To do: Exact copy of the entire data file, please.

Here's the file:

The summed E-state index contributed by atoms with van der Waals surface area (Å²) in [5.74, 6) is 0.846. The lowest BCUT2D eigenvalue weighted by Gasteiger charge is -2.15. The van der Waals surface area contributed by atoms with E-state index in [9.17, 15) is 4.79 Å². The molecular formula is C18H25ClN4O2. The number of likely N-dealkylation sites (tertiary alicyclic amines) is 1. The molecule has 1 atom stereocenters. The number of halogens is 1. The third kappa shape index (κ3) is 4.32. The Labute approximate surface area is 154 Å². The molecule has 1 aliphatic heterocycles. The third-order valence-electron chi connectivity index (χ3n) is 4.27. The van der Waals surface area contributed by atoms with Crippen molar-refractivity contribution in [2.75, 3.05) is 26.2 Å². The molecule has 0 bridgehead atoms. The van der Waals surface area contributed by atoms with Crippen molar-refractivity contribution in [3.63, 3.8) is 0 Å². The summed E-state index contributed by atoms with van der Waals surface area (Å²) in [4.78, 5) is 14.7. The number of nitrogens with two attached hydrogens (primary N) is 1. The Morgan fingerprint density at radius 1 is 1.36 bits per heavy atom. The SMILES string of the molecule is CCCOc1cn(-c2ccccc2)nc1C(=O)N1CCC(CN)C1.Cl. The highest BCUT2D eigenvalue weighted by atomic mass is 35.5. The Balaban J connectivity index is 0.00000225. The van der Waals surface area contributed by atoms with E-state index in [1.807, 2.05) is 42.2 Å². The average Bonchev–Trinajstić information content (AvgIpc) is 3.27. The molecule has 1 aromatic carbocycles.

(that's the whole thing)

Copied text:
The summed E-state index contributed by atoms with van der Waals surface area (Å²) in [5.74, 6) is 0.846. The lowest BCUT2D eigenvalue weighted by Gasteiger charge is -2.15. The van der Waals surface area contributed by atoms with E-state index in [9.17, 15) is 4.79 Å². The molecular formula is C18H25ClN4O2. The number of likely N-dealkylation sites (tertiary alicyclic amines) is 1. The molecule has 1 atom stereocenters. The number of halogens is 1. The third kappa shape index (κ3) is 4.32. The Labute approximate surface area is 154 Å². The molecule has 1 aliphatic heterocycles. The third-order valence-electron chi connectivity index (χ3n) is 4.27. The van der Waals surface area contributed by atoms with Crippen molar-refractivity contribution in [2.75, 3.05) is 26.2 Å². The molecule has 0 bridgehead atoms. The van der Waals surface area contributed by atoms with Crippen molar-refractivity contribution in [3.63, 3.8) is 0 Å². The summed E-state index contributed by atoms with van der Waals surface area (Å²) in [4.78, 5) is 14.7. The number of nitrogens with two attached hydrogens (primary N) is 1. The Morgan fingerprint density at radius 1 is 1.36 bits per heavy atom. The SMILES string of the molecule is CCCOc1cn(-c2ccccc2)nc1C(=O)N1CCC(CN)C1.Cl. The highest BCUT2D eigenvalue weighted by atomic mass is 35.5. The Balaban J connectivity index is 0.00000225. The van der Waals surface area contributed by atoms with E-state index in [1.807, 2.05) is 42.2 Å². The average Bonchev–Trinajstić information content (AvgIpc) is 3.27. The molecule has 1 aromatic carbocycles.